Bloemfontein plays host to the Bloemfontein Junior Squash Open, one of the five largest squash tournaments in the world, from Friday to Sunday. With an entry of 525 children, every single squash court in the city must be used to complete the event in just two-and-a-half days.
It’s a hugely important tournament on the South African squash calendar, one of just three national selection tournaments for junior players, and the driving force behind it for the past 25 years, along with Saint Andrew’s coach Calvin Deutschmann, has been Margo Morgan, a teacher at Saints, who, like Deutschmann, is also a national boys’ selector.
“It started small, with about 120 players, and then people wanted a central location, and so they made it a national qualifier for the All Africa Squash Championships. It grew from there and then became an SA Schools qualifier,” she explained on Wednesday.
“It’s the first of three SA Schools qualifying events, so everybody wants to try and qualify to get a top 10 ranking. That’s why it is so big.
“The other reason why is because it is also a Free State provincial selection tournament, so there is a lot at stake for the Free State players, and there is also a lot at stake for those who are vying for national positions or selections, and for the World Junior Championships.”
The event is recognised for being exceptionally well run. It takes an experienced and hard-working team to get the logistics right, especially with the tournament being spread throughout the city.
“People come because they know they’re going to get enough squash, and they know they’re going to get competitive squash,” Morgan said, adding that each child is guaranteed four to five matches, compared to a minimum of three at other events.
“We have Dunlop as a primary sponsor. They sponsor product as prizes and some of the balls too. The wage bill requires 25 people for the weekend. There are big costs involved. You also have to rent all the courts from the clubs. We have to get the courts into a playing state, so if they have to be fixed, we have to sort it out.” The city and its businesses also benefit from the influx of players and supporters from around the country.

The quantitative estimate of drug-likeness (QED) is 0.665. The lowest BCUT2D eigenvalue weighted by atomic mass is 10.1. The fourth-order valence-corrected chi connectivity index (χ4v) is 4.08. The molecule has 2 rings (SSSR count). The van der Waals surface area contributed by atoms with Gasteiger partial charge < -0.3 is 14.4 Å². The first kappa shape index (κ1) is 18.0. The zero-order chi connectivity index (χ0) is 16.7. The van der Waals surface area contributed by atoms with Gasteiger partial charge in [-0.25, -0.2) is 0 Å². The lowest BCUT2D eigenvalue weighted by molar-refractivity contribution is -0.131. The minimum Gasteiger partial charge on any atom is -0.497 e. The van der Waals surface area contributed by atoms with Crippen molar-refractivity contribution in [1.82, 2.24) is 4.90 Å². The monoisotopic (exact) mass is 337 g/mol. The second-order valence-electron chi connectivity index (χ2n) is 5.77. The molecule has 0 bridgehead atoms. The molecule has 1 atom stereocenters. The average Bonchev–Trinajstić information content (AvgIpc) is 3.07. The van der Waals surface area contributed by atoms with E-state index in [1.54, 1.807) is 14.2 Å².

Morgan says top South African squash players have in recent years received scholarships from, among others, Harvard, Columbia and Trinity College in Hartford, Connecticut. “They have become more aware of the talent in South Africa because Calvin [Deutschmann] has networked a lot. They hold him in high regard,” she explained.
“When kids inquire about the possibilities of scholarships, they phone Calvin. He’s on another level in terms of knowing these kids nationally. When it comes to knowing a kid’s true ability and character and whether that player is going to stick it out or not, he’s got a good gut feeling.”
She expects the competition in the boys’ under-19 section of the Bloemfontein Open to be exceptionally strong and to produce some exciting squash.
The top 16 boys in the under-19 and under-16 age groups and the top 10 in the under-14 age group will be in action at Saint Andrew’s, which will allow the national selectors to keep a close eye on them. Eunice will play host to the top under-19 and under-16 girls, while Old Greys, which is a short distance from Eunice, will host the top under-14 girls.
A total of about 1 300 matches will take place. The competition starts from 11:30 on Friday and continues until 22:00 that evening. On Saturday, play runs from 08:00 to 20:00, and on Sunday it takes place from 08:00 to 13:00, after which the prize-giving ceremony will be. – BRAD MORGAN / SAINT ANDREWS